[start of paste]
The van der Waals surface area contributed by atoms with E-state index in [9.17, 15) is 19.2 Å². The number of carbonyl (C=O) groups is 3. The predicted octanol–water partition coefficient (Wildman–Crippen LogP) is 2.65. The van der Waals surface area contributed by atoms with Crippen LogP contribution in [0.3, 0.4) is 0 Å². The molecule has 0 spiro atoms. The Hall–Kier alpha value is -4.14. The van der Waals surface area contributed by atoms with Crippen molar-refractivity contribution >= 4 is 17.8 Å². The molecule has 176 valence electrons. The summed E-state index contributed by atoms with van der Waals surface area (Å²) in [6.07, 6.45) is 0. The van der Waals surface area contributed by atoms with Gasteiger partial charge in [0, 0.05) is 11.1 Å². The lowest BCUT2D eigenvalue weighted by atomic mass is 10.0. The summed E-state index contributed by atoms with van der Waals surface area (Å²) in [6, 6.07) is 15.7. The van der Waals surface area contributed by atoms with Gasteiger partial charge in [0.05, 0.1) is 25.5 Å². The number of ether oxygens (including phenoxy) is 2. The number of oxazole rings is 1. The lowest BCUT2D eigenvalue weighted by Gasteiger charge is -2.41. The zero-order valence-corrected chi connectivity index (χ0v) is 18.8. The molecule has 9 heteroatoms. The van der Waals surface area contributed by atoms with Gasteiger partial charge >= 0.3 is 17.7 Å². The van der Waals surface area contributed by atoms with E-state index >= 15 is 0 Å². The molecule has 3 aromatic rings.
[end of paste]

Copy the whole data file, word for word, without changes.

The van der Waals surface area contributed by atoms with E-state index in [9.17, 15) is 19.2 Å². The number of carbonyl (C=O) groups is 3. The predicted octanol–water partition coefficient (Wildman–Crippen LogP) is 2.65. The van der Waals surface area contributed by atoms with Crippen LogP contribution in [0.3, 0.4) is 0 Å². The molecule has 0 spiro atoms. The Hall–Kier alpha value is -4.14. The van der Waals surface area contributed by atoms with Crippen molar-refractivity contribution >= 4 is 17.8 Å². The molecule has 176 valence electrons. The summed E-state index contributed by atoms with van der Waals surface area (Å²) in [6.07, 6.45) is 0. The van der Waals surface area contributed by atoms with Gasteiger partial charge in [0, 0.05) is 11.1 Å². The lowest BCUT2D eigenvalue weighted by atomic mass is 10.0. The summed E-state index contributed by atoms with van der Waals surface area (Å²) in [6, 6.07) is 15.7. The van der Waals surface area contributed by atoms with Gasteiger partial charge in [0.05, 0.1) is 25.5 Å². The number of ether oxygens (including phenoxy) is 2. The number of oxazole rings is 1. The lowest BCUT2D eigenvalue weighted by Gasteiger charge is -2.41. The zero-order valence-corrected chi connectivity index (χ0v) is 18.8. The molecule has 9 heteroatoms. The van der Waals surface area contributed by atoms with Gasteiger partial charge >= 0.3 is 17.7 Å². The van der Waals surface area contributed by atoms with E-state index >= 15 is 0 Å². The molecule has 3 aromatic rings.